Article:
Something rattled and they all took an involuntary step backwards. The embers, near the top of the heap, were turning to white ash, and as they watched the ash began to bump and move. With a crack it slid aside in a mini-avalanche and a bit of eggshell appeared. There was another loud crack, and a beak became visible, followed closely by a head and one wing.

"Don't touch him," Tonks said, stopping Sirius who had reached forward to help the little phoenix free itself. "Look, the egg's steaming."

The little fledgeling hopped out of the egg after another few struggling efforts and slid down the pile of ashes, squeaking in pain when it bumped its head on the side of the bowl. Sirius, heedless, reached in and scooped him up into his hands. The little bird promptly bit him.

"That's Glastonbury," Sirius said, laughing with relief and dropping weakly into a chair. Harry went to the window and let Hedwig back in; she whacked him angrily with her wing as she flapped across the room to perch on the chair behind Sirius, peering down at the hatchling.

Remus carefully sifted the ash aside and used a bit of eggshell to spread the remaining embers evenly around the bottom of the bowl to cool. He plucked the rest of the shell fragments out and put them into a small tray nearby. Tonks was examining the cup as well as she could without touching it, peering into the bottom and studying the outside edges.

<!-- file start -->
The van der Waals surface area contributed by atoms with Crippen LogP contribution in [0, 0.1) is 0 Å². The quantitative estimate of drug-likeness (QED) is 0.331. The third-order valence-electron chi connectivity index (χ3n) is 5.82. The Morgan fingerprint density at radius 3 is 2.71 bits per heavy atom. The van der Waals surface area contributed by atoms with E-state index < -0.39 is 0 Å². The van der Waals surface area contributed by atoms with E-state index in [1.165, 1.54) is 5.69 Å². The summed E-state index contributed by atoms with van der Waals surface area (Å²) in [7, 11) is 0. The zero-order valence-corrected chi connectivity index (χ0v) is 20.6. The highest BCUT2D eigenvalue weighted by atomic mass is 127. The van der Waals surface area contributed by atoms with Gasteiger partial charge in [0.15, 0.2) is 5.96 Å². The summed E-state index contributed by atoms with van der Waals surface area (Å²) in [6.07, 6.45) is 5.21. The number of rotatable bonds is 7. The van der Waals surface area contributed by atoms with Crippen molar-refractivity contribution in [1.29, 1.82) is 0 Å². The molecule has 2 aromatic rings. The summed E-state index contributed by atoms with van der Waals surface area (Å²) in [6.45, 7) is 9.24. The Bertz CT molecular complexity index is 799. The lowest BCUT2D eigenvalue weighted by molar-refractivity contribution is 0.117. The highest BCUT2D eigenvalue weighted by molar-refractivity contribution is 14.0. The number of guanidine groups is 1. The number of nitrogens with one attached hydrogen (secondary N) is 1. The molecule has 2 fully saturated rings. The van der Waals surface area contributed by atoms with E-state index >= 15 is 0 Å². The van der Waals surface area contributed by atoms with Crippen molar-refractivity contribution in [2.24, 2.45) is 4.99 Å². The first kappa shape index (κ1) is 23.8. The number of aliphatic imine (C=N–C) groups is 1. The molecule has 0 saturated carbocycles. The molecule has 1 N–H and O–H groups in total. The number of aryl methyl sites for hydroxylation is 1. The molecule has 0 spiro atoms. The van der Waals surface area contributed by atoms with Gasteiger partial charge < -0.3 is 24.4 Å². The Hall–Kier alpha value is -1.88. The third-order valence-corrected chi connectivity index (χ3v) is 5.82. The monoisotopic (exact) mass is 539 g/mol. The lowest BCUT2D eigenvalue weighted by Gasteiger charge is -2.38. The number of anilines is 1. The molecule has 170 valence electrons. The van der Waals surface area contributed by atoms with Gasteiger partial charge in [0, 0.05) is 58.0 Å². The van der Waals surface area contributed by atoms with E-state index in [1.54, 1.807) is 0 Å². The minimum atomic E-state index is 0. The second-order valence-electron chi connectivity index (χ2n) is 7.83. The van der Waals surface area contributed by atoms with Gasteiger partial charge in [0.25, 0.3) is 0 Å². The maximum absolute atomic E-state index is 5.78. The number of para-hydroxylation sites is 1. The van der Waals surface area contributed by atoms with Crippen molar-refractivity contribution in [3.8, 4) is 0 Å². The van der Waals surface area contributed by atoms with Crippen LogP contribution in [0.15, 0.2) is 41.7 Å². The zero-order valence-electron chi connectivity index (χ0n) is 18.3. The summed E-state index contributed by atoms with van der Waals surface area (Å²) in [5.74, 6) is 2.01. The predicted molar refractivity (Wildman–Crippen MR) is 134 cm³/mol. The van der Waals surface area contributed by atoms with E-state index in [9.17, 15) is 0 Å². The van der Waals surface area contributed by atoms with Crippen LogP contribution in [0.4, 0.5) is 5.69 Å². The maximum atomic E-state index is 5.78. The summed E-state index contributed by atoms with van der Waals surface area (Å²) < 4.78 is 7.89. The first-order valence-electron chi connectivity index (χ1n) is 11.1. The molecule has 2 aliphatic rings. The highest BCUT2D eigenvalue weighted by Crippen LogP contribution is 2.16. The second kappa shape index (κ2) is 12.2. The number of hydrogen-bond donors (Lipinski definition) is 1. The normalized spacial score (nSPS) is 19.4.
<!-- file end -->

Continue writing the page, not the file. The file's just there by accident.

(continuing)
"It survived pretty well," she said finally. "It's cooling fast..."

She carefully lifted it out, setting it down quickly and shaking her fingers where they burned a little. She used a nearby fork to lift the locket's chain and pull the whole thing out, holding it up at eye level.

Harry leaned forward to study it; it didn't look any different, really, and he was opening his mouth to ask if she thought it had worked when the locket burst open of its own accord.

Remus swore and pulled Harry back by the shoulders just in time; Harry had a brief vision of a small painting inside the locket before green light exploded out of it with a scream and shot straight up like a roman candle, bursting into a thousand glittering iotas that eventually dissipated into the air.

Harry glanced at Tonks, whose eyes were wide.

"Well," she began, "I think that -- "

There was another scream, at that point, and something began to froth and bubble up out of the cup, sitting on the table.

"Blood," Sirius said, awed. The red liquid boiled over the edge of the cup, sliding down the sides and spreading across the table. It left deep grooves in the wooden table where it ran, filling the air in the kitchen with an acrid stench as it evaporated away. It reminded Harry of the ink bleeding out of the diary when he'd stabbed it; he turned away, pressing his face into the familiar, slightly dusty-smelling fabric of Remus' jumper. He felt the older man's hand on the back of his head, anchoring him there.

"I think it worked," Tonks said shakily. Glastonbury peeped, hungrily.